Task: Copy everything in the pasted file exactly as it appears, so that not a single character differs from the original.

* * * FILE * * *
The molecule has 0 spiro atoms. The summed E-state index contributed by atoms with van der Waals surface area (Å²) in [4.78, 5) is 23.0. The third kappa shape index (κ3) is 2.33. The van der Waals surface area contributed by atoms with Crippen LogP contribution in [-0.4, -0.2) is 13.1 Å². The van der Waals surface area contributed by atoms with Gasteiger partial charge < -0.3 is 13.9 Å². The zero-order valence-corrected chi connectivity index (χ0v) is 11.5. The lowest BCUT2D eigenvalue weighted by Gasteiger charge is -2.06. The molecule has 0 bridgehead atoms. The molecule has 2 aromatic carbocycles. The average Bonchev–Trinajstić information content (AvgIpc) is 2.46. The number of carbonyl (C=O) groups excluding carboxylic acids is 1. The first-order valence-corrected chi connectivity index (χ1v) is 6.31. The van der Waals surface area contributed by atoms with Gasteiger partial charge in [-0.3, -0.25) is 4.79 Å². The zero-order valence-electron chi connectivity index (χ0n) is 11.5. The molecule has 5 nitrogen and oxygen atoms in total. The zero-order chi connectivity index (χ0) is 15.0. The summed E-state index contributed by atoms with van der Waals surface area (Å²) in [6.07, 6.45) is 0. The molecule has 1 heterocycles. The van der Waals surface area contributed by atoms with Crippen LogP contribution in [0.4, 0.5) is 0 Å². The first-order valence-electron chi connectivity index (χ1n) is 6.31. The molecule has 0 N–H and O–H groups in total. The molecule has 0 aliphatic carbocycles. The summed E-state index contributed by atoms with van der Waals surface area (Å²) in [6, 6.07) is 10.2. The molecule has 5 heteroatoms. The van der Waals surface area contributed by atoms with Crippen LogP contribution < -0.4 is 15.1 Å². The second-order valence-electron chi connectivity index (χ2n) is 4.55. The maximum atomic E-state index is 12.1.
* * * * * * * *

The molecule has 0 spiro atoms. The summed E-state index contributed by atoms with van der Waals surface area (Å²) in [4.78, 5) is 23.0. The third kappa shape index (κ3) is 2.33. The van der Waals surface area contributed by atoms with Crippen LogP contribution in [-0.4, -0.2) is 13.1 Å². The van der Waals surface area contributed by atoms with Gasteiger partial charge < -0.3 is 13.9 Å². The zero-order valence-corrected chi connectivity index (χ0v) is 11.5. The lowest BCUT2D eigenvalue weighted by Gasteiger charge is -2.06. The molecule has 0 bridgehead atoms. The molecule has 2 aromatic carbocycles. The average Bonchev–Trinajstić information content (AvgIpc) is 2.46. The number of carbonyl (C=O) groups excluding carboxylic acids is 1. The first-order valence-corrected chi connectivity index (χ1v) is 6.31. The van der Waals surface area contributed by atoms with Gasteiger partial charge in [-0.3, -0.25) is 4.79 Å². The zero-order valence-electron chi connectivity index (χ0n) is 11.5. The molecule has 5 nitrogen and oxygen atoms in total. The zero-order chi connectivity index (χ0) is 15.0. The summed E-state index contributed by atoms with van der Waals surface area (Å²) in [6.07, 6.45) is 0. The molecule has 1 heterocycles. The van der Waals surface area contributed by atoms with Crippen LogP contribution in [0.4, 0.5) is 0 Å². The first-order valence-electron chi connectivity index (χ1n) is 6.31. The molecule has 0 N–H and O–H groups in total. The molecule has 0 aliphatic carbocycles. The summed E-state index contributed by atoms with van der Waals surface area (Å²) in [6, 6.07) is 10.2. The molecule has 5 heteroatoms. The van der Waals surface area contributed by atoms with Crippen LogP contribution < -0.4 is 15.1 Å². The second-order valence-electron chi connectivity index (χ2n) is 4.55. The maximum atomic E-state index is 12.1.